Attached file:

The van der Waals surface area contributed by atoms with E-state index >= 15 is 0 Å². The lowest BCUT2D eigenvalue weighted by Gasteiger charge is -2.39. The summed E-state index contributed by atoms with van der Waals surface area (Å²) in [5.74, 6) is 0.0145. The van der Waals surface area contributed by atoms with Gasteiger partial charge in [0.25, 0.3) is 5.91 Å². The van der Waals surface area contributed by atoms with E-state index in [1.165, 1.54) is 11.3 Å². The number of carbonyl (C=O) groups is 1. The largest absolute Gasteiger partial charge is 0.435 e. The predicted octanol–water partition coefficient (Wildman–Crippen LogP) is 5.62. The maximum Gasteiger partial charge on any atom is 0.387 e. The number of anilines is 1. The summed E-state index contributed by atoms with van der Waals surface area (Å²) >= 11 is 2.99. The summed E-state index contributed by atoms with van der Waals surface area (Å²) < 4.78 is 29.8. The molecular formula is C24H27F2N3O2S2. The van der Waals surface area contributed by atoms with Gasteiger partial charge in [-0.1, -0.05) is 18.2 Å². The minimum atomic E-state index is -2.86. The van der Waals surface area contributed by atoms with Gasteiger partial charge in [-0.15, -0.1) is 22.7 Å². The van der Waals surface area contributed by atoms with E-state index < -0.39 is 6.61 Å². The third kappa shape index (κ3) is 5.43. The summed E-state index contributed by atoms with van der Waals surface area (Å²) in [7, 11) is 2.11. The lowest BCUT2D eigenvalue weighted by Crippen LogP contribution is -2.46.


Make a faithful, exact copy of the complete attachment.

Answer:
The van der Waals surface area contributed by atoms with E-state index >= 15 is 0 Å². The lowest BCUT2D eigenvalue weighted by Gasteiger charge is -2.39. The summed E-state index contributed by atoms with van der Waals surface area (Å²) in [5.74, 6) is 0.0145. The van der Waals surface area contributed by atoms with Gasteiger partial charge in [0.25, 0.3) is 5.91 Å². The van der Waals surface area contributed by atoms with E-state index in [1.165, 1.54) is 11.3 Å². The number of carbonyl (C=O) groups is 1. The largest absolute Gasteiger partial charge is 0.435 e. The predicted octanol–water partition coefficient (Wildman–Crippen LogP) is 5.62. The maximum Gasteiger partial charge on any atom is 0.387 e. The number of anilines is 1. The summed E-state index contributed by atoms with van der Waals surface area (Å²) >= 11 is 2.99. The summed E-state index contributed by atoms with van der Waals surface area (Å²) < 4.78 is 29.8. The molecular formula is C24H27F2N3O2S2. The van der Waals surface area contributed by atoms with Gasteiger partial charge in [-0.1, -0.05) is 18.2 Å². The minimum atomic E-state index is -2.86. The van der Waals surface area contributed by atoms with Gasteiger partial charge in [-0.15, -0.1) is 22.7 Å². The van der Waals surface area contributed by atoms with E-state index < -0.39 is 6.61 Å². The third kappa shape index (κ3) is 5.43. The summed E-state index contributed by atoms with van der Waals surface area (Å²) in [7, 11) is 2.11. The lowest BCUT2D eigenvalue weighted by Crippen LogP contribution is -2.46.